Now that IT budgets have begun to recover from the Great Recession, it is important to consider how the world has changed. What are the long-term trends of the current era? We present our findings in four parts. First, we document changes in the mix of spending within the IT operational budget since 2007, showing a dramatic shift in how IT organizations are allocating resources. Second, we examine trends in outsourcing, use of contingency workers, IT staffing, and overall IT spending. Third, we present data from companies that have aggressively moved to the cloud to get some idea of what the future will bring. We conclude with recommendations for navigating the trends of today.  (20pp., 12 fig.)
[Research Byte]

Security Incident Management Adoption Trends
Computer Economics research shows adoption of security incident management is only moderately mature, despite the apparent escalation in threat levels over the past year, and that there is plenty of room for broader and deeper adoption of this IT management best practice. This is a practice that every IT organization should embrace with some level of rigor. In this study, we introduce the best practices and take a look at adoption trends for security incident management by organization size and sector. We also introduce some of providers of security incident management systems and services. (14 pp., 5 figs.)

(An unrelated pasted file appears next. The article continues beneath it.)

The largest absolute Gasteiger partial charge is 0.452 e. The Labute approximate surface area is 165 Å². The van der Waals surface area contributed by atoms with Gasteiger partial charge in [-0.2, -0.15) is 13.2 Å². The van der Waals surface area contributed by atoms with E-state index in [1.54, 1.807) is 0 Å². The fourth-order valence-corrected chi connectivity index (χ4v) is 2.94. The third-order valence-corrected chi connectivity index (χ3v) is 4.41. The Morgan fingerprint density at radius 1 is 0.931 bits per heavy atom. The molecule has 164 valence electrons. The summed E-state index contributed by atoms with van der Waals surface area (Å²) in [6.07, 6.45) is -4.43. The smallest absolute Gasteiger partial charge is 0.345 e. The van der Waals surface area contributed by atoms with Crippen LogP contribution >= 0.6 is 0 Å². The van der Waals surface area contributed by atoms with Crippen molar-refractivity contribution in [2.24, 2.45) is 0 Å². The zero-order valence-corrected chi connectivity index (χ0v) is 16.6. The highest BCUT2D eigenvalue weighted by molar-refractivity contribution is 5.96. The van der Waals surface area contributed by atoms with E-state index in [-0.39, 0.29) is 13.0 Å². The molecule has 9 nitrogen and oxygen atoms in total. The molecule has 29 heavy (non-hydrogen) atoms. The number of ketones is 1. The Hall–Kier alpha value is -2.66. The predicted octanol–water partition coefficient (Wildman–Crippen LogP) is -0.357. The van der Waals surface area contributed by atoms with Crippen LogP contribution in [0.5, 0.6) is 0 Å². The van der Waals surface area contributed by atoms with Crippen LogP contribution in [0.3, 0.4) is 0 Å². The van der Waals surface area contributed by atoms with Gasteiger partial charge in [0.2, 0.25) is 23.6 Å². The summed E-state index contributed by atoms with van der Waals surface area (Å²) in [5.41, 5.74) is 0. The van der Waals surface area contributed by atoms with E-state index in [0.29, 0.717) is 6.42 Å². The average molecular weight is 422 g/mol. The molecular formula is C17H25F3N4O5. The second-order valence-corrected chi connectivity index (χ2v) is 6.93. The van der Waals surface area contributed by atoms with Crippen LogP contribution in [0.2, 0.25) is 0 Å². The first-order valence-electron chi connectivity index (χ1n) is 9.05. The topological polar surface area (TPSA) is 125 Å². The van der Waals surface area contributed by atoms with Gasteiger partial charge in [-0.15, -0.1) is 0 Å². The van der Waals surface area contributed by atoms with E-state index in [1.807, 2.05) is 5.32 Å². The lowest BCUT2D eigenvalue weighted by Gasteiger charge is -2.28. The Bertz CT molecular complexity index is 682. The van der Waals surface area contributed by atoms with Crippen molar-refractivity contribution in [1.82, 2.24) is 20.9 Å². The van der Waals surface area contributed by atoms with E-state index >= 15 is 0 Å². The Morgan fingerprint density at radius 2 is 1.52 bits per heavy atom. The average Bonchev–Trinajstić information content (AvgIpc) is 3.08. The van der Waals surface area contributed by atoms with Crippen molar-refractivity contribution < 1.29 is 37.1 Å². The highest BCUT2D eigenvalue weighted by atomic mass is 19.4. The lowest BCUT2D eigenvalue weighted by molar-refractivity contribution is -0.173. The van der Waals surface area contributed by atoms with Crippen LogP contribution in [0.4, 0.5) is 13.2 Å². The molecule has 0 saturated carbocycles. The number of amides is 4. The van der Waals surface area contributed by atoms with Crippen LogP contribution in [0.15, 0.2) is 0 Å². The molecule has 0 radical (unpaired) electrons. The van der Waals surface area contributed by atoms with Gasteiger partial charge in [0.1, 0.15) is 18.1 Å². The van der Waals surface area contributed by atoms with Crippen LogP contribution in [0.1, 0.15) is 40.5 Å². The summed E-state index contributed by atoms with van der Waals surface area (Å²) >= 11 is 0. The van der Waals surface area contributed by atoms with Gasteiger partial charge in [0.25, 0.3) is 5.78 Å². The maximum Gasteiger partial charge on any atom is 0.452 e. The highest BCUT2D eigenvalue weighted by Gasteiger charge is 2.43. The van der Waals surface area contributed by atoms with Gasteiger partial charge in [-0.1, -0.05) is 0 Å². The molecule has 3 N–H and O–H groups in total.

[Research Byte]

From VAR to Solution Provider: Five Strategies for Business Transformation
The traditional VAR business has become more challenging with declining product margins, increasing competition, and lower-cost alternatives to proprietary products. These pressures and others are forcing many VARs to grow their businesses from product sales to more comprehensive solutions built on a richer set of services and recurring revenue models. In this report, we outline five strategies for making the transformation from VAR to solution provider. (12 pp., 7 figs.)
[Research Byte]

Understanding Cloud ERP Buyers and Providers
Not all ERP systems that are labeled “cloud” are the same. At the same time, vendors need to realize that not all ERP buyers are the same. The study provides an overview of ERP cloud vendors and describes the two major categories of buyers in this market: first-time buyers looking for their first ERP systems and established companies replacing their legacy systems. We also segment cloud ERP providers into two categories: cloud-only ERP providers and traditional vendors that have added cloud or hosting as deployment options. We conclude with recommendations for buyers and providers who seek to serve these markets. Two appendices provide our analysis of key ERP vendors in each category.  (32 pp., 6 fig.)
[Research Byte]

Data Center Spending Benchmarks and the Case for Consolidation
Now that IT operational budgets are on the mend, IT organizations are once again assessing their data center strategies. In this study, we start with an assessment of data center spending and provide benchmarks that enable IT organizations to answer the question: Is our data center spending in line with our peers? Benchmarks include data center spending as a percentage of total IT spending and data center spending per physical server. We also provide benchmarks on virtualization rates and operating system mix. Finally, we demonstrate the potential cost-savings from consolidating data centers and servers to help IT executives make the case for data center consolidation. (26 pp., 16 fig.)
[Research Byte]